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Did James Madison's on Separation of Church and State extend to Judaism and Isla

  1. My Esoteric profile image91
    My Esotericposted 2 years ago

    Did James Madison's on Separation of Church and State extend to Judaism and Islamic faiths?

    One of James Madison's greatest achievements was successfully arguing that Virginia should not make ANY laws or actions regarding state support of Christianity.  The question is, did he consider Judaism and Islam equally exempt from state interference?

  2. Zelkiiro profile image94
    Zelkiiroposted 2 years ago

    Yep. The First Amendment says that the government is prohibited from making ANY law supporting ANY establishment of religion.

  3. MizBejabbers profile image89
    MizBejabbersposted 2 years ago

    Most of our forefathers who drafted the Constitution were secularists and Masons. Upon doing a little research, most websites, including www.midnightfreemasons.org say that he was not listed among the Freemasons, but “strong evidence exists that he was a member.” These people would not have wanted any religion established as an official religion of the United States, and that is why the First Amendment exists. Now to specifically answer my thoughts on your question:  Jews were integrated into European society and culture dating way back (My great grandfather Kimmel’s Jewish roots have been traced back to 1392), but they don’t proselytize their religion. In fact they have a tendency to keep their religion and religious culture to themselves while integrating into the business community, especially banking and merchant trade. I think if our forefathers had any concerns about Jews, they would not have been religious in nature.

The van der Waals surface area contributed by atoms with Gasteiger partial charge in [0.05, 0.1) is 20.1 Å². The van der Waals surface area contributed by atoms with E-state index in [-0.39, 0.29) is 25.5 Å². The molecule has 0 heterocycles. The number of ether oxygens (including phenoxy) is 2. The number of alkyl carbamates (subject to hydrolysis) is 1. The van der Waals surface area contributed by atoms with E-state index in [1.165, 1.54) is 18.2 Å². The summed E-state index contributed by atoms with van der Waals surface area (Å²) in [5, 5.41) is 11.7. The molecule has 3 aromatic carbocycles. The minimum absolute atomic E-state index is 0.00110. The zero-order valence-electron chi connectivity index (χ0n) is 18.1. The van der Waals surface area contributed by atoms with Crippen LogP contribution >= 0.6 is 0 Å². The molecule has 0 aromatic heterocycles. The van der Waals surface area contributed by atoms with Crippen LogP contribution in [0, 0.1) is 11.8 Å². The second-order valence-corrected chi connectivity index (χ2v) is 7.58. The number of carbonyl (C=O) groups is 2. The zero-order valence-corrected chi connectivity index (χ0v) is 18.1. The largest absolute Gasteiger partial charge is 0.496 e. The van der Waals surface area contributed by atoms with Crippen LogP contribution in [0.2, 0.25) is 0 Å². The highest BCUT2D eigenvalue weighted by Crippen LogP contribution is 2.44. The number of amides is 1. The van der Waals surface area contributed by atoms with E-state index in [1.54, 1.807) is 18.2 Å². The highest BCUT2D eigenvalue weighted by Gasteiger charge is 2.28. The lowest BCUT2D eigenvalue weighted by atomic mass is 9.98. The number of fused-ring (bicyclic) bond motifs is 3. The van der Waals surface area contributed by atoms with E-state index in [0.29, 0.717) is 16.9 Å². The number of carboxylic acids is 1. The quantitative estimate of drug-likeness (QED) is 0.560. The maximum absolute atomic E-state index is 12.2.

I don’t believe that Islam was a concern of James Madison et al because, although the Christians had fought a war against Muslims in an attempt to win back the Holy Land, no obvious threat existed at the time that the Islamic community would immigrate to the U.S.A.
    I think at the time their concern was to keep the fanatical facets of Christianity from turning the new country into the same religious nightmare from which people risked life and limb to escape.

  4. bradmasterOCcal profile image29
    bradmasterOCcalposted 2 years ago

    Does it really make a difference today, as the US Constitution is nothing like it was when written by the founders.

    1. My Esoteric profile image91
      My Esotericposted 2 years agoin reply to this

      Other than the 27 Amendments, what has changed?